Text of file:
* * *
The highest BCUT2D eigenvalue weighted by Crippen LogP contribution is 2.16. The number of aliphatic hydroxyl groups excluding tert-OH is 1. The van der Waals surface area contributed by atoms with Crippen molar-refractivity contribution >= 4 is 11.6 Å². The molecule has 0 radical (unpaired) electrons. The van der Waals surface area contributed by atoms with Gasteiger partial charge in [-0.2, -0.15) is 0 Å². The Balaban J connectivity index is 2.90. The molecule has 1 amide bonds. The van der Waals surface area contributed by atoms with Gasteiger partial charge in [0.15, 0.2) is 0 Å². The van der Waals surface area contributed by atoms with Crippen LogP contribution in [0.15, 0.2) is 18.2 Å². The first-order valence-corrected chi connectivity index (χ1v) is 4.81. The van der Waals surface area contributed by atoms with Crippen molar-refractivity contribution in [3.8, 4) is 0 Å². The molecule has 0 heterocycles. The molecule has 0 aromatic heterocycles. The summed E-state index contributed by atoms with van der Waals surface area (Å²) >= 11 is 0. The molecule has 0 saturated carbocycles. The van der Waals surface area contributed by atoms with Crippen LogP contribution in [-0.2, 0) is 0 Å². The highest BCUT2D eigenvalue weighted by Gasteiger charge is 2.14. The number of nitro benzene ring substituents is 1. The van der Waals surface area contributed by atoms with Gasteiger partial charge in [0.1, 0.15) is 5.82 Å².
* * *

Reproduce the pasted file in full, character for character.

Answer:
The highest BCUT2D eigenvalue weighted by Crippen LogP contribution is 2.16. The number of aliphatic hydroxyl groups excluding tert-OH is 1. The van der Waals surface area contributed by atoms with Crippen molar-refractivity contribution >= 4 is 11.6 Å². The molecule has 0 radical (unpaired) electrons. The van der Waals surface area contributed by atoms with Gasteiger partial charge in [-0.2, -0.15) is 0 Å². The Balaban J connectivity index is 2.90. The molecule has 1 amide bonds. The van der Waals surface area contributed by atoms with Gasteiger partial charge in [0.15, 0.2) is 0 Å². The van der Waals surface area contributed by atoms with Crippen LogP contribution in [0.15, 0.2) is 18.2 Å². The first-order valence-corrected chi connectivity index (χ1v) is 4.81. The van der Waals surface area contributed by atoms with Crippen molar-refractivity contribution in [3.8, 4) is 0 Å². The molecule has 0 heterocycles. The molecule has 0 aromatic heterocycles. The summed E-state index contributed by atoms with van der Waals surface area (Å²) >= 11 is 0. The molecule has 0 saturated carbocycles. The van der Waals surface area contributed by atoms with Crippen LogP contribution in [-0.2, 0) is 0 Å². The highest BCUT2D eigenvalue weighted by Gasteiger charge is 2.14. The number of nitro benzene ring substituents is 1. The van der Waals surface area contributed by atoms with Gasteiger partial charge in [0.1, 0.15) is 5.82 Å².